My plumber, Bear, says I have water issues, and she says this while covered in mud she dug up from my front yard in order to access the broken pipe that is the reason my water bill was bigger than my mortgage last month. She actually has the piece of pipe in her hand, with the little pinhole in it where the rust had finally corroded through after 40 years. "Major water issues," Bear reiterates.
"All that water leaked out of that tiny little pinhole?" I ask incredulously.
"That's all it takes," she says.
I would marry Bear if it didn't promise to be such a complicated union, the biggest obstacles being that she already has a wife and I'm not gay. So I'll have to thank her with actual payment for her services instead. But this is not the end of my water issues. Both of my other properties have sprung leaks as well. The house where I actually reside is the worst, all of a sudden. For some reason, whenever I run the washing machine, the bathroom floor gets flooded.
"What the hell is happening?" I gripe.
"Issues," Bear says, shaking her head as she hands me my receipt.
My daughter says I have angered the water gods, but everything is an angered god to her these days because of the Japanese anime-inspired cartoon marathon she watched with her cousin over Thanksgiving. I really don't think I have angered any gods any more than normal lately, but it does seem weird these water issues have popped up at all my addresses, all at once and all of a sudden.
I'm really starting to think it was easier when I didn't even have any addresses at all to call my own. When I was growing up my parents always rented our houses, and if there was ever a water issue, we'd just move. We moved four times in one year once. It's funny, but we always lived near water, come to think of it, on either the California or Florida coast. Now the closest ocean to me is four hours away. The last time I drove there, I heard Shirley MacLaine on NPR talking about her own leaky pipes -- I swear this is true -- and how she went to an Indian shaman and was told that, because she had been refusing to cry lately, her house had begun to cry for her.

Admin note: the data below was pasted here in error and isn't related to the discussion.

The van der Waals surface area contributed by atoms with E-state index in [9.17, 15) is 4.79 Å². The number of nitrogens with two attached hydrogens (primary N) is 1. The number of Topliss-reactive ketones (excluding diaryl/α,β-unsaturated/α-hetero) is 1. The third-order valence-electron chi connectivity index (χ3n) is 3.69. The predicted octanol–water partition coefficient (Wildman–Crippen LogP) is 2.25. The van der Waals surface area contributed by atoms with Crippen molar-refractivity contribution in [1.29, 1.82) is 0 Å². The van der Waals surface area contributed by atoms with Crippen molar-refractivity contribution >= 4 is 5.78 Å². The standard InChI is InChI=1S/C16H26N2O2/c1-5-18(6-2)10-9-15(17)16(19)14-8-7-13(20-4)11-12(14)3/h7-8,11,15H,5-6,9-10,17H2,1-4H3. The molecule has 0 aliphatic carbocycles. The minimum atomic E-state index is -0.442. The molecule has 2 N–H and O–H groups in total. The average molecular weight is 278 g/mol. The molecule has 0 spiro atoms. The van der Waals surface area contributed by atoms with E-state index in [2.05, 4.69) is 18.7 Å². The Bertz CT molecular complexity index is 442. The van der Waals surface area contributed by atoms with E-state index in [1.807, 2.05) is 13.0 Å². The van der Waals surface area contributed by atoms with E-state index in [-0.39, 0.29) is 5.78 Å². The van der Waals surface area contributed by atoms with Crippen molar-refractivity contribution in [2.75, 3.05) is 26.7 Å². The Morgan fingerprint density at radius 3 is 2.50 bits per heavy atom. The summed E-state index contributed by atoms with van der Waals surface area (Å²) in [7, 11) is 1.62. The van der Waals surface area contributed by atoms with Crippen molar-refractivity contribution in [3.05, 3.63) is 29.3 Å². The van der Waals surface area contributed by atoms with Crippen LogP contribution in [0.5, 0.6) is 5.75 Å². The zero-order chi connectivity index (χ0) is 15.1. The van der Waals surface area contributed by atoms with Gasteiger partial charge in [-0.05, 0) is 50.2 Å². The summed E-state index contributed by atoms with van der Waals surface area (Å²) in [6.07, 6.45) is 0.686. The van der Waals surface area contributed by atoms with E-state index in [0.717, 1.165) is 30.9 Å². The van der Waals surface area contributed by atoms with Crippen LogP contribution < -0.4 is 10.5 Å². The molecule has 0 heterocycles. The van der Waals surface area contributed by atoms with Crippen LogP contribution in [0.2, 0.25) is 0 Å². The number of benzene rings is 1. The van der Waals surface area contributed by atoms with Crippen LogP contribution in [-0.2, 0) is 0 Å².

"Jesus God, what a bionic nutball," I said to myself, even though I love Shirley MacLaine and thought she kicked ass as Aurora in Terms of Endearment. In fact, I remember I saw that movie just as I was about to move abroad to study in Oxford, England. I watched it with my favorite boyfriend of all time, Jeff, who was a surfer and practically lived in the water. At the end of the movie I turned and saw that he'd been crying and I, like, laughed, because this was Jeff here, Jeff doesn't cry.
"Pussy," I teased him, and finally he did laugh, but weakly, because in a few days I would leave him like an imprint in the sand. I was off to commence the whole life I had before me and move away again, this time to England, which is surrounded by water, only you can't really surf there like you can in California and Florida, and you'd be surprised at how homesick an unsurfable ocean makes you when you're used to the other kind.
Up until then I had never even owned a coat, all I had was one pair of jeans and 20 pairs of shorts, and it was rare when I wore shoes. I'd even be shoeless while fishing for blowfish off the Melbourne Beach pier. I keep thinking about that these days, about how I hardly ever wore shoes when I lived in Florida even though the concrete they used to lay the pavement was mixed with broken seashells. That pavement reminded me of the terrazzo floors my mother was so proud of in our home at the time, which, of course, was rented. My mother always said when she finally got around to buying her own home, she would have those floors installed, and I never understood the appeal of terrazzo floors because they looked like they were made from melted bowling balls. I wish I had paid more attention to them before we moved again.
My mother never got around to owning her own home, let alone one with her own terrazzo floors, but she did die in a modest cottage surrounded by water right there next to a fishing pier in San Diego. Here she was, a Southern girl who couldn't swim, dying by the ocean after having raised a surfer girl who in turn would give birth to a Southern girl. I'd laugh at the full circle, except I don't have a lot of time to reflect these days, and if I did I would not laugh at that but at how I became a girl who went from never having a home of her own to one who had too many, none of them near water, yet all of them crying.
Hollis Gillespie authored two top-selling memoirs and founded the Shocking Real-Life Writing Academy (www.hollisgillespie.com).
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